3. Submitted by Lance Groth on 08/26/2010 - 03:01 pm.

    The three candidates certainly offer voters a full spectrum of choices in this election. I don’t think anyone can claim it’s a choice between “democans” and “republicrats” this time.

    For my part, the more Emmer talks the less I like him. It seems he hasn’t met a problem yet that can’t be solved with an axe – especially if the axe falls on the poor and middle class. Such one dimensional thinking is scary in a guy who wants to be in charge.

  4. Submitted by Bill Schletzer on 08/26/2010 - 03:02 pm.

    You are wrong in one regard, Jim. Republicans want to have more money but they want to take it from non Republicans by cutting taxes on the rich and reducing regulation on the industries that make them rich. Remember Bizzaro Superman? He had Superman’s powers but where Superman was good, Bizzaro Superman was bad. Emmer is Bizzaro Robin Hood. He robs the poor to give to the rich.

  5. Submitted by Paul Udstrand on 08/26/2010 - 04:53 pm.

    Emmer’s figures on government workers are based on stereotypes, not facts. Again with the imaginary workers, government, wealthy, etc.

    Regardless, I think someone should point out that Emmer’s plan is the same Republican plan we’ve been getting for decades. What’s interesting is it’s celebration of mediocrity. Note that Emmer’s solution for the economy is not raise people’s incomes to match those of his imaginary government workers, the plan is to lower the bar so they make as little as everyone else. There’s no acknowledgment that we’re in a recession and that people are our of work, and making less money. He wants to increase hardship rather than find a way to alleviate it.

  6. Submitted by Duke Powell on 08/26/2010 - 05:09 pm.

    If you are going to have to cut the state budget in a large way, one has to go where the money is… and that’s public employees.

    As a public employee myself, I would propose a 3 year wage freeze for all public employees-state, county, city and schools.

    No contract increase, no step increase, no increase in pay whatsoever – for 3 years.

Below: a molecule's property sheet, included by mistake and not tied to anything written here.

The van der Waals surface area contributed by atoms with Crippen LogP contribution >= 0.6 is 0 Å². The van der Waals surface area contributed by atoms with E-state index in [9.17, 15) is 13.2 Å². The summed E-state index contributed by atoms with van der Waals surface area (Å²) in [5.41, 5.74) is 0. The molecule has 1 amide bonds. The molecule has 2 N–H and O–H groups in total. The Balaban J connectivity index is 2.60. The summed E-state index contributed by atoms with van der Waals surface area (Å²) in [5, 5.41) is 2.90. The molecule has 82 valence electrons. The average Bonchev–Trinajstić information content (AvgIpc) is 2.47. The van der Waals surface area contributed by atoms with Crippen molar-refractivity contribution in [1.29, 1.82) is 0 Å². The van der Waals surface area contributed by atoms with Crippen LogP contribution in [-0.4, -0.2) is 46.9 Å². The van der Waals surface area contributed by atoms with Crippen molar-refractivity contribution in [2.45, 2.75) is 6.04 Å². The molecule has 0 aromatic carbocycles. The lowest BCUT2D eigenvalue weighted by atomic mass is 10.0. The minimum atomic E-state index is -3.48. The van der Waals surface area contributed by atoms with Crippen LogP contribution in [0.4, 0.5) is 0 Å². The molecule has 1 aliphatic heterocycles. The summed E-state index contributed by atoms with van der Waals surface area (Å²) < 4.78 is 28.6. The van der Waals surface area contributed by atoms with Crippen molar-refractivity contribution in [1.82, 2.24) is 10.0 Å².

7. Submitted by Joe Williams on 08/26/2010 - 06:22 pm.

    Can anyone tell me what device protects the middle class better than a pension? Is there really a good reason to try to get rid of them other than because the private sector squashed them?

  8. Submitted by Richard Schulze on 08/26/2010 - 08:47 pm.

    Thus far, Rep. Emmer is all slogan and no substance.

    Perhaps former President GW Bush said it best:
    “all hat and no cattle”.

  9. Submitted by Bill Coleman on 08/26/2010 - 10:58 pm.

    Emmer’s comment that non-profits would benefit from tax breaks makes me wonder how he passed the bar exam section on corporations.

    I am sure that Hennepin County Medical Center would really benefit from tax breaks.

    Maybe tax breaks could replace local government aids too!

  10. Submitted by Dan Gerber on 08/27/2010 - 12:08 am.

    Lance, you left an opening that I couldn’t resist. To restate an old saw, if all your
    problems look like trees, all you need is
    an axe!

  11. Submitted by Steve Carlson on 08/27/2010 - 12:11 am.

    I take Emmer seriously. I support Horner. But Emmer clearly has an ear for business. He understands why they make the decisions they do. And it for business reasons, not to pocket the money (although they do often end up pocketing money, I think, I suppose Emmer would call that profit). We need to listen to and hear these business reasons. But I think Emmer wants to take government totally out of the equation, and that is not satisfactory either.

    I agree with Emmer when he talks about creating jobs, basically just any private sector jobs, and not necessarily “quality” jobs. “Quality jobs” means we have Minnesotans who don’t want to work and want cushy jobs with big benefits because they think other people have such jobs and not to give it to them is discrimination. We see what has happened to our economy because of this thinking.

    The archetype of this is Charlize Theron in “North Country” a totally fabricated movie the Democrats like Amy Klobuchar like to say portrays the truth about Minnesota. Charlize, portraying Lois Jenson, was cashing the checks of the miners because she worked at a bank. She saw how much more they made than she did. She decided she’s a miner too (although she’s not) and the rest is history. In truth, putting Lois in that job was done instead of hiring minority men (red, brown or yellow, black or tan) into the steel industry based on an EEOC directive. Klobuchar has no problem with that. But there were no minority men in that movie (or in Class Action, which presented the true facts about the mine), and Jenson became an unproductive worker making too much money because she felt she was entitled to it.

    The moral is, Lois should have stayed in the bank, because that job is the kind of job Minnesota needs to create. All the jobs have to work together to make the economy hum. I think Emmer understands this. Yet, he doesn’t go far enough.

  12. Submitted by Steve Carlson on 08/27/2010 - 12:16 am.